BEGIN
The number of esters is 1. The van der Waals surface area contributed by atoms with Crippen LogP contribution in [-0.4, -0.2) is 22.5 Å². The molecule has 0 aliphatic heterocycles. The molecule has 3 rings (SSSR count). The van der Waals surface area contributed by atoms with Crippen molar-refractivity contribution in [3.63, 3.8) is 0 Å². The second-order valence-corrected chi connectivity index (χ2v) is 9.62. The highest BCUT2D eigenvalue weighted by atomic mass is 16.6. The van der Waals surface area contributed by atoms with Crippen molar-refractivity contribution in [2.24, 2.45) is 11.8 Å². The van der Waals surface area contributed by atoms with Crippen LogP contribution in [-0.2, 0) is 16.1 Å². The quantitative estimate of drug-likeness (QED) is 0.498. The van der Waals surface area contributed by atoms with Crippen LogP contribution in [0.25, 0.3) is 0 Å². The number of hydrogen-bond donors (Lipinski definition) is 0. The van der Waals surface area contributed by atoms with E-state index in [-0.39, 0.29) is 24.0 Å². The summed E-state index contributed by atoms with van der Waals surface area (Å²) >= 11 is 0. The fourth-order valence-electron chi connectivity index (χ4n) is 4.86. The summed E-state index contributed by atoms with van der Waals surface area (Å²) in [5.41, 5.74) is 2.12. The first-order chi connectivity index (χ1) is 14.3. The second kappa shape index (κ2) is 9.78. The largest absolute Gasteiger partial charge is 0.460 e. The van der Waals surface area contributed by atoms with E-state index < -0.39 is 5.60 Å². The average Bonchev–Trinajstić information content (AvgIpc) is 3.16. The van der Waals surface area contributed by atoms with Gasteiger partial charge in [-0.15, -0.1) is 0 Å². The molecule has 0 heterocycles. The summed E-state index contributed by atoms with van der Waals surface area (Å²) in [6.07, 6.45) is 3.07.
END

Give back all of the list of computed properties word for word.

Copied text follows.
The number of esters is 1. The van der Waals surface area contributed by atoms with Crippen LogP contribution in [-0.4, -0.2) is 22.5 Å². The molecule has 0 aliphatic heterocycles. The molecule has 3 rings (SSSR count). The van der Waals surface area contributed by atoms with Crippen molar-refractivity contribution in [3.63, 3.8) is 0 Å². The second-order valence-corrected chi connectivity index (χ2v) is 9.62. The highest BCUT2D eigenvalue weighted by atomic mass is 16.6. The van der Waals surface area contributed by atoms with Crippen molar-refractivity contribution in [2.24, 2.45) is 11.8 Å². The van der Waals surface area contributed by atoms with Crippen LogP contribution in [-0.2, 0) is 16.1 Å². The quantitative estimate of drug-likeness (QED) is 0.498. The van der Waals surface area contributed by atoms with Crippen LogP contribution in [0.25, 0.3) is 0 Å². The number of hydrogen-bond donors (Lipinski definition) is 0. The van der Waals surface area contributed by atoms with E-state index in [-0.39, 0.29) is 24.0 Å². The summed E-state index contributed by atoms with van der Waals surface area (Å²) >= 11 is 0. The fourth-order valence-electron chi connectivity index (χ4n) is 4.86. The summed E-state index contributed by atoms with van der Waals surface area (Å²) in [5.41, 5.74) is 2.12. The first-order chi connectivity index (χ1) is 14.3. The second kappa shape index (κ2) is 9.78. The largest absolute Gasteiger partial charge is 0.460 e. The van der Waals surface area contributed by atoms with E-state index < -0.39 is 5.60 Å². The average Bonchev–Trinajstić information content (AvgIpc) is 3.16. The van der Waals surface area contributed by atoms with Gasteiger partial charge in [-0.15, -0.1) is 0 Å². The molecule has 0 heterocycles. The summed E-state index contributed by atoms with van der Waals surface area (Å²) in [6.07, 6.45) is 3.07.